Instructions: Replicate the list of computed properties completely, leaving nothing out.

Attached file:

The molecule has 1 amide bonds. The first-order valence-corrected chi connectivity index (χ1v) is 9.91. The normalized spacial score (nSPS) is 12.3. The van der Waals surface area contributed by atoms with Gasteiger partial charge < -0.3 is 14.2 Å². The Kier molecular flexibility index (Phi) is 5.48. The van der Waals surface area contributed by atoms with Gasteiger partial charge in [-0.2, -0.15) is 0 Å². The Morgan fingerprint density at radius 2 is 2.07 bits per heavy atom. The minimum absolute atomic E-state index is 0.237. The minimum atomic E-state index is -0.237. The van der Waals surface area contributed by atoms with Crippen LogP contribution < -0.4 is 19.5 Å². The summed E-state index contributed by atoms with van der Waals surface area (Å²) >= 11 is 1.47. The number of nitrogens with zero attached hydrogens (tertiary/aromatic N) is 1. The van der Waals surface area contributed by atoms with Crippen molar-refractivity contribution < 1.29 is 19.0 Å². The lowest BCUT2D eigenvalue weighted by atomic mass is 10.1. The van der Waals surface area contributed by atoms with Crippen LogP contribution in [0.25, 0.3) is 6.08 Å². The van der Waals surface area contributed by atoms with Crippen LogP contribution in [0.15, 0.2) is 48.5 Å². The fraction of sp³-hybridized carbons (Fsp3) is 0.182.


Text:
The molecule has 1 amide bonds. The first-order valence-corrected chi connectivity index (χ1v) is 9.91. The normalized spacial score (nSPS) is 12.3. The van der Waals surface area contributed by atoms with Gasteiger partial charge < -0.3 is 14.2 Å². The Kier molecular flexibility index (Phi) is 5.48. The van der Waals surface area contributed by atoms with Gasteiger partial charge in [-0.2, -0.15) is 0 Å². The Morgan fingerprint density at radius 2 is 2.07 bits per heavy atom. The minimum absolute atomic E-state index is 0.237. The minimum atomic E-state index is -0.237. The van der Waals surface area contributed by atoms with Crippen LogP contribution < -0.4 is 19.5 Å². The summed E-state index contributed by atoms with van der Waals surface area (Å²) >= 11 is 1.47. The number of nitrogens with zero attached hydrogens (tertiary/aromatic N) is 1. The van der Waals surface area contributed by atoms with Crippen molar-refractivity contribution < 1.29 is 19.0 Å². The lowest BCUT2D eigenvalue weighted by atomic mass is 10.1. The van der Waals surface area contributed by atoms with Crippen LogP contribution in [0.25, 0.3) is 6.08 Å². The van der Waals surface area contributed by atoms with Crippen LogP contribution in [0.15, 0.2) is 48.5 Å². The fraction of sp³-hybridized carbons (Fsp3) is 0.182.